thing that ever sprang from the turbulence of the ancient demo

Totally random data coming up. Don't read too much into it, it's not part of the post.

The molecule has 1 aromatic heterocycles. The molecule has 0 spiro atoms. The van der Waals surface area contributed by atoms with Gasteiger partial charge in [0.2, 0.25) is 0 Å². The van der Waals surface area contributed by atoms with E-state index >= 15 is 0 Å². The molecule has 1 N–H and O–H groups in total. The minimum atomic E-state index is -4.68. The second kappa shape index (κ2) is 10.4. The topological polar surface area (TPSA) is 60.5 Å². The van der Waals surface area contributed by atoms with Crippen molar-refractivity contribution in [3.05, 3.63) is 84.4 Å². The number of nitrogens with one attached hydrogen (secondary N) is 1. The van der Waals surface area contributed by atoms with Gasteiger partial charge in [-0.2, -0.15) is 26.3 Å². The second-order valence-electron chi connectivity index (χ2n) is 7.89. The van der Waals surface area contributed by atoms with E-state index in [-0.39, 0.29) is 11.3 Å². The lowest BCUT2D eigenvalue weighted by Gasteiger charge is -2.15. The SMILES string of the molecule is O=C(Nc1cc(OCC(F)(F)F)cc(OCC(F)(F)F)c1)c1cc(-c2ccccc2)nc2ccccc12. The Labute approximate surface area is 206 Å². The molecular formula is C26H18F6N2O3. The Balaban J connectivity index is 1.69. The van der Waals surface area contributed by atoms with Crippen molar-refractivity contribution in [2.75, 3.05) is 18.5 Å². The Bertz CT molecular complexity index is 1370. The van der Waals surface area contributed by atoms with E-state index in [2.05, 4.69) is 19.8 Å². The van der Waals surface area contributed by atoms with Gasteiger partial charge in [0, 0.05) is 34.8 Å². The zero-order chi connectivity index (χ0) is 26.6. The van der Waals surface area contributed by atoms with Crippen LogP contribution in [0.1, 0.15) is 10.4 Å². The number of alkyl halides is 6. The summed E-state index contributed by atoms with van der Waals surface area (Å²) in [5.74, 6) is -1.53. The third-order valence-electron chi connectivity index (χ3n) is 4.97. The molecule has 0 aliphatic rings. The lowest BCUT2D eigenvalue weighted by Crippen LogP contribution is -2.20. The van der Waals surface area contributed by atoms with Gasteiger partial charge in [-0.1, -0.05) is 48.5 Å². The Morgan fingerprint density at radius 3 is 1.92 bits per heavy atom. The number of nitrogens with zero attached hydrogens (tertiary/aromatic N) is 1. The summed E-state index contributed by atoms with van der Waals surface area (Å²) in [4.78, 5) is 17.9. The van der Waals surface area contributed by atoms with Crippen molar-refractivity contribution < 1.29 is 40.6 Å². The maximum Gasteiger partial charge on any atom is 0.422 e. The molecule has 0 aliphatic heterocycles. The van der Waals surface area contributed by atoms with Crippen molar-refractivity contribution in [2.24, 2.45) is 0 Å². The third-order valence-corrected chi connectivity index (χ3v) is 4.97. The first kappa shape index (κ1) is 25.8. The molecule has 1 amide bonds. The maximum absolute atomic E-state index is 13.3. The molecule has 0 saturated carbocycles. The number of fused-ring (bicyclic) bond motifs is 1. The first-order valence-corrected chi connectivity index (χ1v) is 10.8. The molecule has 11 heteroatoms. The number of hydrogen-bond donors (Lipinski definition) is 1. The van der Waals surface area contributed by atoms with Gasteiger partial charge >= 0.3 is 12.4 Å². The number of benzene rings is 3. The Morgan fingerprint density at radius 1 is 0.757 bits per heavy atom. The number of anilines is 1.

The French revolutionists, it is said, have been making progress, and will doubtless continue to do so without interruption. But let us look to ourselves, and see, if we can, what progress we have been making, and whether we can really expect better things from France. Now, there is no doubt of our progress in steam, and railroads, and magnetic telegraphs, and in the multiplication of school books, and newspapers, and lecturers. But what of progress in the only thing that deserves the name, and without which all else is only a more rapid march to evil,-progress in the growing power of conscience both national and individual, progress in public morality, in the extended feeling of national moral accountability, progress in rationality, in triumph over impulses and animal recklessness, over demagogueism, and the power of political cant, and a blind party spirit that bows down the neck with a more galling and degrading yoke than was ever imposed on the Carolinian slave or the Russian serf? There is no need of extravagant general statement, or of any railing invective, or of any minute detail. The matter may be easily tested in a spirit of truth and soberness. Let any serious well-informed man look back for a quarter of a century, present to himself a few plain questions, and then let conscience give the answer. Let him ask himself-Are we, as a people, more rational and less animal, than in the more youthful and immature years of the Republic? Are we less under the power of unreasoning impulses? Have we, as we have grown older, been more and more inclined to bring all questions of public policy, especially so grave a one as that of peace or war, directly to the eternal law of right and wrong? Do those even, who oppose such a proceeding, or any other evil measure, have the manly virtue to put it solely, or even mainly, on the ground of conscience, or is it not the case, that the very expression, conscience-men, has become a contemptuous by-word among parties? Has there even been manifested a lower vileness than this, in men who pronounce measures unnecessary, unconstitutional, wicked, and unjust, and yet can meet in caucus and gravely resolve that party policy demands their support? Has it been easier, or more difficult, of late, to get up a spurious public sentiment? Have our elections, and especially our presidential canvass, been becoming every year more and more pure, more rational, more dignified, more evincive of a ruling desire to call out the highest, and purest, and best tried mind of the nation? Have the political destinies of twenty millions of souls been regarded every year with a growing conscientiousness, and a more solemn feeling of responsibility as the awful charge increases in importance; or have these tremendous interests been regarded